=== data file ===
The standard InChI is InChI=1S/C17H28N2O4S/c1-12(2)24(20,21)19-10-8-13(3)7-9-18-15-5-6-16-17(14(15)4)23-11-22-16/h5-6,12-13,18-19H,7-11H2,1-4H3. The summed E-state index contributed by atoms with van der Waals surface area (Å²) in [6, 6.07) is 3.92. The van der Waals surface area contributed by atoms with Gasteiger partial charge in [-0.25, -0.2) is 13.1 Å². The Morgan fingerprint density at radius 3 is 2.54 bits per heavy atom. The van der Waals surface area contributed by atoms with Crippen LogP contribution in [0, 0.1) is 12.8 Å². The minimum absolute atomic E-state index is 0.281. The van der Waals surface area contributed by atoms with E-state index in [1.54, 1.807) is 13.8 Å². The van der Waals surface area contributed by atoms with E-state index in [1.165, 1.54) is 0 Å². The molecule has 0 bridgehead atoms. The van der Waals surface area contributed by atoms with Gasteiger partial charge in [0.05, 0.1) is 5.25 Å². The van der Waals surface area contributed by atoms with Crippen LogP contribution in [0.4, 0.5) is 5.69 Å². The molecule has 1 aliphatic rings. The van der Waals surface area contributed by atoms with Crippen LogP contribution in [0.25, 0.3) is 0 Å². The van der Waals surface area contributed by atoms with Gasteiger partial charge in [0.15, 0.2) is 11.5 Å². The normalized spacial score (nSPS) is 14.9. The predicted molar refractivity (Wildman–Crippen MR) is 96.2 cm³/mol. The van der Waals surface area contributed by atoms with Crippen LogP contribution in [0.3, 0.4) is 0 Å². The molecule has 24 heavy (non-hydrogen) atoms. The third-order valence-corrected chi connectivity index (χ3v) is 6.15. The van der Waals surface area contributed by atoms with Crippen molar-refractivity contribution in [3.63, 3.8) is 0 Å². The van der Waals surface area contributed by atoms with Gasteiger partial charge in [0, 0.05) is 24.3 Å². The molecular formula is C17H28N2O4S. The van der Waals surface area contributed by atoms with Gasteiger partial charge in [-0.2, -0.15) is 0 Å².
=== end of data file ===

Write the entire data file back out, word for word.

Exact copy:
The standard InChI is InChI=1S/C17H28N2O4S/c1-12(2)24(20,21)19-10-8-13(3)7-9-18-15-5-6-16-17(14(15)4)23-11-22-16/h5-6,12-13,18-19H,7-11H2,1-4H3. The summed E-state index contributed by atoms with van der Waals surface area (Å²) in [6, 6.07) is 3.92. The van der Waals surface area contributed by atoms with Gasteiger partial charge in [-0.25, -0.2) is 13.1 Å². The Morgan fingerprint density at radius 3 is 2.54 bits per heavy atom. The van der Waals surface area contributed by atoms with Crippen LogP contribution in [0, 0.1) is 12.8 Å². The minimum absolute atomic E-state index is 0.281. The van der Waals surface area contributed by atoms with E-state index in [1.54, 1.807) is 13.8 Å². The van der Waals surface area contributed by atoms with E-state index in [1.165, 1.54) is 0 Å². The molecule has 0 bridgehead atoms. The van der Waals surface area contributed by atoms with Gasteiger partial charge in [0.05, 0.1) is 5.25 Å². The van der Waals surface area contributed by atoms with Crippen LogP contribution in [0.4, 0.5) is 5.69 Å². The molecule has 1 aliphatic rings. The van der Waals surface area contributed by atoms with Crippen LogP contribution in [0.25, 0.3) is 0 Å². The van der Waals surface area contributed by atoms with Gasteiger partial charge in [0.15, 0.2) is 11.5 Å². The normalized spacial score (nSPS) is 14.9. The predicted molar refractivity (Wildman–Crippen MR) is 96.2 cm³/mol. The van der Waals surface area contributed by atoms with Crippen LogP contribution in [0.3, 0.4) is 0 Å². The molecule has 24 heavy (non-hydrogen) atoms. The third-order valence-corrected chi connectivity index (χ3v) is 6.15. The van der Waals surface area contributed by atoms with Crippen molar-refractivity contribution in [3.63, 3.8) is 0 Å². The van der Waals surface area contributed by atoms with Gasteiger partial charge in [0, 0.05) is 24.3 Å². The molecular formula is C17H28N2O4S. The van der Waals surface area contributed by atoms with Gasteiger partial charge in [-0.2, -0.15) is 0 Å².